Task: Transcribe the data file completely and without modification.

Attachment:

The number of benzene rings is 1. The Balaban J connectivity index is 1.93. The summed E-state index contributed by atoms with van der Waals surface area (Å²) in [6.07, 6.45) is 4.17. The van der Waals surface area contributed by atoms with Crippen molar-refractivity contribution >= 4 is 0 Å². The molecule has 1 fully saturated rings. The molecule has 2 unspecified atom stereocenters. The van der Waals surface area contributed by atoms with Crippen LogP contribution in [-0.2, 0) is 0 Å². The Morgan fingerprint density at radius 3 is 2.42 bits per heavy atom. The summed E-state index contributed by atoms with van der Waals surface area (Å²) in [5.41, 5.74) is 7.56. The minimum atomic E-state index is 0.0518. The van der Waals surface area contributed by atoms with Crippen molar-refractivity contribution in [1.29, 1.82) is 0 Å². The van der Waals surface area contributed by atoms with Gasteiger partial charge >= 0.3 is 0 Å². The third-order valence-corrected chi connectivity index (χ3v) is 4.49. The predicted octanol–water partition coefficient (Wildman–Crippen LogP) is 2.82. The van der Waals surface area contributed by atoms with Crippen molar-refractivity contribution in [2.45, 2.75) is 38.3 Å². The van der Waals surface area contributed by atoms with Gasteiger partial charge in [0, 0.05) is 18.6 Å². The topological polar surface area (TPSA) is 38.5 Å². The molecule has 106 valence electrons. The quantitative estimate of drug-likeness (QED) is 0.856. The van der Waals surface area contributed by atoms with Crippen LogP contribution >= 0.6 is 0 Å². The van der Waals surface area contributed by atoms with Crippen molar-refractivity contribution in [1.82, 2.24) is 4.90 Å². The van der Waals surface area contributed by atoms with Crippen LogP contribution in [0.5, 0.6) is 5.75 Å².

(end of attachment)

The number of benzene rings is 1. The Balaban J connectivity index is 1.93. The summed E-state index contributed by atoms with van der Waals surface area (Å²) in [6.07, 6.45) is 4.17. The van der Waals surface area contributed by atoms with Crippen molar-refractivity contribution >= 4 is 0 Å². The molecule has 1 fully saturated rings. The molecule has 2 unspecified atom stereocenters. The van der Waals surface area contributed by atoms with Crippen LogP contribution in [-0.2, 0) is 0 Å². The Morgan fingerprint density at radius 3 is 2.42 bits per heavy atom. The summed E-state index contributed by atoms with van der Waals surface area (Å²) in [5.41, 5.74) is 7.56. The minimum atomic E-state index is 0.0518. The van der Waals surface area contributed by atoms with Crippen molar-refractivity contribution in [1.29, 1.82) is 0 Å². The van der Waals surface area contributed by atoms with Gasteiger partial charge >= 0.3 is 0 Å². The third-order valence-corrected chi connectivity index (χ3v) is 4.49. The predicted octanol–water partition coefficient (Wildman–Crippen LogP) is 2.82. The van der Waals surface area contributed by atoms with Crippen molar-refractivity contribution in [2.45, 2.75) is 38.3 Å². The van der Waals surface area contributed by atoms with Gasteiger partial charge in [0, 0.05) is 18.6 Å². The topological polar surface area (TPSA) is 38.5 Å². The molecule has 106 valence electrons. The quantitative estimate of drug-likeness (QED) is 0.856. The van der Waals surface area contributed by atoms with Crippen LogP contribution >= 0.6 is 0 Å². The van der Waals surface area contributed by atoms with Crippen molar-refractivity contribution in [1.82, 2.24) is 4.90 Å². The van der Waals surface area contributed by atoms with Crippen LogP contribution in [0.5, 0.6) is 5.75 Å².